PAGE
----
LONG BRANCH – Offshore windmills may be the future of energy here, but they’re presently a source of agitation to commercial fishermen.
A vocal group of them, who aren’t necessarily opposed to windmills but just the placement of them on or near fishing grounds, which if you ask them is anywhere the water is salt, gave the Bureau of Ocean Energy Management their two cents at a public meeting Thursday.
BOEM oversees offshore wind for the U.S. Department of Interior,
“All of these areas are prime scallop grounds. We’re not going to take any of this lying down,” said Arthur Osche, a member of the Point Pleasant Fishermen’s Dock Co-operative.
Osche was referring to fishing grounds in Hudson North and Hudson South, two designated wind farm lease sites that start about 17 miles east of the coastline here.
The two sites are grouped into the New York Bight Call Area, which also contains two lease sites off the Long Island. The four sites total 2,047 square nautical miles, which is equivalent 2,710 square miles on land.
Scallops are New Jersey’s most valuable seafood commodity. In 2016, the commercial scallop harvest raked brought in $123 million, according to National Marine Fisheries Service data.
Fellow co-operative dock member Jim Lovgren said if their access to the grounds is restricted then they should be paid for the economic loss.
“Mark off the area and then compensate us,” said Lovgren.
U.S. commercial fishermen can be compensated for property and economic loss due to energy development on the outer continental shelf through the Fishermen’s Contingency Fund.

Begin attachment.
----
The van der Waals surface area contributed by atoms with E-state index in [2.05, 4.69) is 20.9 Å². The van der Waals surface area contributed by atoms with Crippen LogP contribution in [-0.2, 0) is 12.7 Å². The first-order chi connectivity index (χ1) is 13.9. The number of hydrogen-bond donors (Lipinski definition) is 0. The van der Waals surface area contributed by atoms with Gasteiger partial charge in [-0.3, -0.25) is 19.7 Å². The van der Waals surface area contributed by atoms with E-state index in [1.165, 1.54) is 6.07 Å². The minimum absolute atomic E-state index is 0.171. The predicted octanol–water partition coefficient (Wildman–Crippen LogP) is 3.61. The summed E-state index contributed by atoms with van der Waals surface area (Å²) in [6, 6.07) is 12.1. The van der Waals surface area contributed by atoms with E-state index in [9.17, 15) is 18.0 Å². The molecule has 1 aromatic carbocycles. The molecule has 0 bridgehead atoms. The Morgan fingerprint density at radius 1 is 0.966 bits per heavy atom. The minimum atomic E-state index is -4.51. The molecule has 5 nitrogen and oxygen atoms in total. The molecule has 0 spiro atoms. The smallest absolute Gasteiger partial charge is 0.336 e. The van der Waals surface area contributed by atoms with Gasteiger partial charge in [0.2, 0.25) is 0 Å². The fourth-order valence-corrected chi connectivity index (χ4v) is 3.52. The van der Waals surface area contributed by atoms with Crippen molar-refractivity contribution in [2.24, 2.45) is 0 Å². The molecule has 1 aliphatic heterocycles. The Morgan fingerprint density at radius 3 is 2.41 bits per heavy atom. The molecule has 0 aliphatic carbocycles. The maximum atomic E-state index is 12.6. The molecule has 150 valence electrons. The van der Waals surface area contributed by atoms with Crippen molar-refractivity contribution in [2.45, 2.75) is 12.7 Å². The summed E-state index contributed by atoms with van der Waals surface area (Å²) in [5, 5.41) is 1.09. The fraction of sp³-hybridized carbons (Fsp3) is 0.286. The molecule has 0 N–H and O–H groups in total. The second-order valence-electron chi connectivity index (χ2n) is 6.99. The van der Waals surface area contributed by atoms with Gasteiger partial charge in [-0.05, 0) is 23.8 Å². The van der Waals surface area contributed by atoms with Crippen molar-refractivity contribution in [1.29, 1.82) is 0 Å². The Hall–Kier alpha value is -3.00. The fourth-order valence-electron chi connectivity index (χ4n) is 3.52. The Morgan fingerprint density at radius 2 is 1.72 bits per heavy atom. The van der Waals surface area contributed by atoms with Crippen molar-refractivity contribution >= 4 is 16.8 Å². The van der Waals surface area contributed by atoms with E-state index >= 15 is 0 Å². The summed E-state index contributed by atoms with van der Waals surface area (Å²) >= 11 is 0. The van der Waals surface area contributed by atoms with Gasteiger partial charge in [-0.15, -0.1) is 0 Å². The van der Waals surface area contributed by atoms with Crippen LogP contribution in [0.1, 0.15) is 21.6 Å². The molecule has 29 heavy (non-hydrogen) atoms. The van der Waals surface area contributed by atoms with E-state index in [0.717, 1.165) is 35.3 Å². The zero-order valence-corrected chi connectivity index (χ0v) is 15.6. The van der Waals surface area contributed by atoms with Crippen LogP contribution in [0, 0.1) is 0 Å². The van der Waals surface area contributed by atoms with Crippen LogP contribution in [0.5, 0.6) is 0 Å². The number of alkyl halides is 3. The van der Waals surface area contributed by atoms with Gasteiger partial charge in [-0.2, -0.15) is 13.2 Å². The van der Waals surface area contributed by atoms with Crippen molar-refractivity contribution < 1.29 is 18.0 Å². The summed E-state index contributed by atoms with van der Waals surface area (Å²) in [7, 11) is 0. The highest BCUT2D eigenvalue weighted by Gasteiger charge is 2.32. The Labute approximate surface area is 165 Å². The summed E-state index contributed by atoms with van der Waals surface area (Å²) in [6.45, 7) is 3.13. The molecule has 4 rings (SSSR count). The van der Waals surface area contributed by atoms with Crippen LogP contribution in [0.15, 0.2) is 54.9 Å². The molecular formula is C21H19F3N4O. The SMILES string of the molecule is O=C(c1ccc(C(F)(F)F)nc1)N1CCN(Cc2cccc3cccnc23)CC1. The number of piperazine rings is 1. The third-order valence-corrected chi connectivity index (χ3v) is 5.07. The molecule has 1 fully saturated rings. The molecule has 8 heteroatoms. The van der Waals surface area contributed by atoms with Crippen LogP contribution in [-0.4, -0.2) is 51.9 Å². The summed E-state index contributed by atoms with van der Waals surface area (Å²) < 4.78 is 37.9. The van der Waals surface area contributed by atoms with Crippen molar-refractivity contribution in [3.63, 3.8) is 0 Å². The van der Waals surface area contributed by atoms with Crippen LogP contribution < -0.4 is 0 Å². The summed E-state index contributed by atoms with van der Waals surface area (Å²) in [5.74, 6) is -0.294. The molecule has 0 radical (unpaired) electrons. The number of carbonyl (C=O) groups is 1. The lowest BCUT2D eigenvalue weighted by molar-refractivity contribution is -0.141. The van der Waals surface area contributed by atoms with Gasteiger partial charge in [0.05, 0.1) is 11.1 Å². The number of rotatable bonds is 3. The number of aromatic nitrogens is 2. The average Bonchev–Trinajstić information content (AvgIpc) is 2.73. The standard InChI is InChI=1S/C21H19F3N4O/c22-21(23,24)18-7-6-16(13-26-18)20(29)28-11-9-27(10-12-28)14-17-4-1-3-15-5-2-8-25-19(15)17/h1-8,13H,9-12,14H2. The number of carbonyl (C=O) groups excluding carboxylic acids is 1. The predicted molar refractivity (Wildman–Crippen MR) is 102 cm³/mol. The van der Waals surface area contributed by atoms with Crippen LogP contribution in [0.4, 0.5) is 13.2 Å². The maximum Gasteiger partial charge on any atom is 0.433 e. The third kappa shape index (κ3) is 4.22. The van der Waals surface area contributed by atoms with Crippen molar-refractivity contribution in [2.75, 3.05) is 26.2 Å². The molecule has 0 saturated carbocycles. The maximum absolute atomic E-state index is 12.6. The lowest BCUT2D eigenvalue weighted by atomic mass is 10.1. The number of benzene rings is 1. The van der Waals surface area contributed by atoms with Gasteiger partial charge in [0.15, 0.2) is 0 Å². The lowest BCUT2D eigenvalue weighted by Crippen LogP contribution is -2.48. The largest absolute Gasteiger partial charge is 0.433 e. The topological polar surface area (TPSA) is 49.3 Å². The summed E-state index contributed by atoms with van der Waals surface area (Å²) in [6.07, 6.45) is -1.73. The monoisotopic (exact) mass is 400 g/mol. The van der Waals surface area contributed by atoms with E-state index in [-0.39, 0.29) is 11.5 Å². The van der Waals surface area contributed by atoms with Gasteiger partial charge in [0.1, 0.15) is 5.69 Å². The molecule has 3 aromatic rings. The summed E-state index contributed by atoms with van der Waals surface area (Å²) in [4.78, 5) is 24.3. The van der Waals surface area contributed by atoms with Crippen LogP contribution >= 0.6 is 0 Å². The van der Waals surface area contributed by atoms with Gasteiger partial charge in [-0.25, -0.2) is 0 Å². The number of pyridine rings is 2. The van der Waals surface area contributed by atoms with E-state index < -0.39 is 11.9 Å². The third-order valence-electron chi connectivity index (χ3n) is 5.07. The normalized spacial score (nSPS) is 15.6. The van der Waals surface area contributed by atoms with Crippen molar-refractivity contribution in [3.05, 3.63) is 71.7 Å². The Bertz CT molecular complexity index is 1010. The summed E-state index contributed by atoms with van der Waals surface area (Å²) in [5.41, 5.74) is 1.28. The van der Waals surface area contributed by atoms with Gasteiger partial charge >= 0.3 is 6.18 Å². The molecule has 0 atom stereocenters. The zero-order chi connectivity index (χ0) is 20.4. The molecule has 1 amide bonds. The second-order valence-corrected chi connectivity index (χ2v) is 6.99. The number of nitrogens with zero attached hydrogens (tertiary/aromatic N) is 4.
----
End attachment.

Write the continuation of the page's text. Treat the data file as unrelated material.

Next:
In January, Gov. Phil Murphy’s ordered the New Jersey Board of Public Utilities to deliver 3,500 megawatts of offshore wind energy by 2030. That amount of clean, renewable energy would be enough to power 1.5 million homes.
Murphy’s more ambitious goal is to have all of New Jersey’s energy produced by clean fuel sources by 2050.
BOEM solicited nominations from companies interested in commercial leases within the New York Bight Call Area and public comment in April.
That period is now closed and the agency is in the planning, analysis and site selection process – meaning the agency is narrowing down where the windmills can be placed inside the individual leases.
BOEM has to consider navigational lanes, migrations of marine mammals and fishing grounds.
The agency received nominations from nine qualified offshore energy companies, as well as 132 public comments. 50 percent of the comments came from fishermen.
What would the windmills look like?
No windmills have been selected for the lease sites as of yet. Windmill heights vary from project to project. See how the windmills work in the above video.
As an example, though, the Siemens 6 MW turbine has a blade length of 246 feet and a rotor diameter of 505 feet. If the unit is installed on a 328 to 394-foot tower, the distance from the tip of the blade to the water on a flat calm day would be between 81 and 146 feet.
By law, the blades can be no closer than 65 feet from the water.
The windmills also have to be spaced 10 rotor diameters apart, which would equal about .8 to 1 nautical mile apart for a diameter of 505 feet.
The energy generated from the windmills would be carried to land by underwater cables buried 4 ½ to 6 feet under the ocean floor.
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